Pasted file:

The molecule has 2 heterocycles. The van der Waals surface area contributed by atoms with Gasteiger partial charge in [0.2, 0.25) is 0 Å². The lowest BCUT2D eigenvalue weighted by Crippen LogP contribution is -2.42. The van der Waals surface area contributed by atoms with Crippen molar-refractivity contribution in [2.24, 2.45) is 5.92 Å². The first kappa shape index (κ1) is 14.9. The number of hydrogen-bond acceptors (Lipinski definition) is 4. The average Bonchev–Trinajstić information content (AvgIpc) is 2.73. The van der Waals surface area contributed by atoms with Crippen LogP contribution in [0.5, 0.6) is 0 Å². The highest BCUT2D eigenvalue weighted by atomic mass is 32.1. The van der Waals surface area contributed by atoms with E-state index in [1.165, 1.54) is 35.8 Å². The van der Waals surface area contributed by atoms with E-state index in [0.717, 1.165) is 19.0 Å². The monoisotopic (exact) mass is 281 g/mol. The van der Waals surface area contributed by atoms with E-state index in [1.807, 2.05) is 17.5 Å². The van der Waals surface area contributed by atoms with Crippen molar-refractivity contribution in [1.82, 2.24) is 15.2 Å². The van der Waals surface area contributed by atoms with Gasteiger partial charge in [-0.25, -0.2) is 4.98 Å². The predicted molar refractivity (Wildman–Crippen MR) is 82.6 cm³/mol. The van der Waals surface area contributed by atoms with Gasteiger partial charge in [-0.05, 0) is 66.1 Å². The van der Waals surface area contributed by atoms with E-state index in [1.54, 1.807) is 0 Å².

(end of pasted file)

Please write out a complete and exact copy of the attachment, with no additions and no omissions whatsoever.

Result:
The molecule has 2 heterocycles. The van der Waals surface area contributed by atoms with Gasteiger partial charge in [0.2, 0.25) is 0 Å². The lowest BCUT2D eigenvalue weighted by Crippen LogP contribution is -2.42. The van der Waals surface area contributed by atoms with Crippen molar-refractivity contribution in [2.24, 2.45) is 5.92 Å². The first kappa shape index (κ1) is 14.9. The number of hydrogen-bond acceptors (Lipinski definition) is 4. The average Bonchev–Trinajstić information content (AvgIpc) is 2.73. The van der Waals surface area contributed by atoms with Crippen LogP contribution in [0.5, 0.6) is 0 Å². The highest BCUT2D eigenvalue weighted by atomic mass is 32.1. The van der Waals surface area contributed by atoms with E-state index in [1.165, 1.54) is 35.8 Å². The van der Waals surface area contributed by atoms with E-state index in [0.717, 1.165) is 19.0 Å². The monoisotopic (exact) mass is 281 g/mol. The van der Waals surface area contributed by atoms with E-state index in [1.807, 2.05) is 17.5 Å². The van der Waals surface area contributed by atoms with Crippen molar-refractivity contribution in [1.82, 2.24) is 15.2 Å². The van der Waals surface area contributed by atoms with Gasteiger partial charge in [-0.25, -0.2) is 4.98 Å². The predicted molar refractivity (Wildman–Crippen MR) is 82.6 cm³/mol. The van der Waals surface area contributed by atoms with Gasteiger partial charge in [-0.05, 0) is 66.1 Å². The van der Waals surface area contributed by atoms with E-state index in [1.54, 1.807) is 0 Å².